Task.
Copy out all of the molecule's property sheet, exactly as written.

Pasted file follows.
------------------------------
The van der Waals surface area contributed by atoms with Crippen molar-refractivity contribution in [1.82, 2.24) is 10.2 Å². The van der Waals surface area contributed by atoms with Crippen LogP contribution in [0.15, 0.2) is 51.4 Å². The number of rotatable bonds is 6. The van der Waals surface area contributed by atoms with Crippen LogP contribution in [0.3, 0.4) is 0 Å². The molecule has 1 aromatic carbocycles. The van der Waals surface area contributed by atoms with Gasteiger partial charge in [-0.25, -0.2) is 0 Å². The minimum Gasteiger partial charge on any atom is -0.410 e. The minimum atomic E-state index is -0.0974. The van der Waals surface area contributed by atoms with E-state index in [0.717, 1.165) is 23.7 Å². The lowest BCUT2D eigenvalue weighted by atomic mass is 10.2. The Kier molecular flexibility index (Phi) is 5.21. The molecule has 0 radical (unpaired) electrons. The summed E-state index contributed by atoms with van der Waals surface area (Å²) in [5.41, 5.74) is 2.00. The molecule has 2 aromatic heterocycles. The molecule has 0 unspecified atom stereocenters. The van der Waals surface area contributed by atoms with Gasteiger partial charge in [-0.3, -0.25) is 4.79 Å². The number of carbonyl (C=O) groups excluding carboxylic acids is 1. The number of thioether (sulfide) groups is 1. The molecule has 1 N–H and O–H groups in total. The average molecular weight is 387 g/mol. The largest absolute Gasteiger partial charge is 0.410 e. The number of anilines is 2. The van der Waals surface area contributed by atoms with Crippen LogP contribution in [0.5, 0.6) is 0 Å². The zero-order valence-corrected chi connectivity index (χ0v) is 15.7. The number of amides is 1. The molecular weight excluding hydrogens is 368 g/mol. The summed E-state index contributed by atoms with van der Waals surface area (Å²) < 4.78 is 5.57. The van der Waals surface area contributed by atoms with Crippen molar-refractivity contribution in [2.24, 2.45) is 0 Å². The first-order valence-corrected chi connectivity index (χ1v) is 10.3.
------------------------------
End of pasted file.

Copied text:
The van der Waals surface area contributed by atoms with Crippen molar-refractivity contribution in [1.82, 2.24) is 10.2 Å². The van der Waals surface area contributed by atoms with Crippen LogP contribution in [0.15, 0.2) is 51.4 Å². The number of rotatable bonds is 6. The van der Waals surface area contributed by atoms with Crippen LogP contribution in [0.3, 0.4) is 0 Å². The molecule has 1 aromatic carbocycles. The van der Waals surface area contributed by atoms with Gasteiger partial charge in [-0.25, -0.2) is 0 Å². The minimum Gasteiger partial charge on any atom is -0.410 e. The minimum atomic E-state index is -0.0974. The van der Waals surface area contributed by atoms with E-state index in [0.717, 1.165) is 23.7 Å². The lowest BCUT2D eigenvalue weighted by atomic mass is 10.2. The Kier molecular flexibility index (Phi) is 5.21. The molecule has 0 radical (unpaired) electrons. The summed E-state index contributed by atoms with van der Waals surface area (Å²) in [5.41, 5.74) is 2.00. The molecule has 2 aromatic heterocycles. The molecule has 0 unspecified atom stereocenters. The van der Waals surface area contributed by atoms with Gasteiger partial charge in [-0.3, -0.25) is 4.79 Å². The number of carbonyl (C=O) groups excluding carboxylic acids is 1. The number of thioether (sulfide) groups is 1. The molecule has 1 N–H and O–H groups in total. The average molecular weight is 387 g/mol. The largest absolute Gasteiger partial charge is 0.410 e. The number of anilines is 2. The van der Waals surface area contributed by atoms with Crippen LogP contribution in [0.5, 0.6) is 0 Å². The zero-order valence-corrected chi connectivity index (χ0v) is 15.7. The number of amides is 1. The molecular weight excluding hydrogens is 368 g/mol. The summed E-state index contributed by atoms with van der Waals surface area (Å²) < 4.78 is 5.57. The van der Waals surface area contributed by atoms with Crippen molar-refractivity contribution in [2.24, 2.45) is 0 Å². The first-order valence-corrected chi connectivity index (χ1v) is 10.3.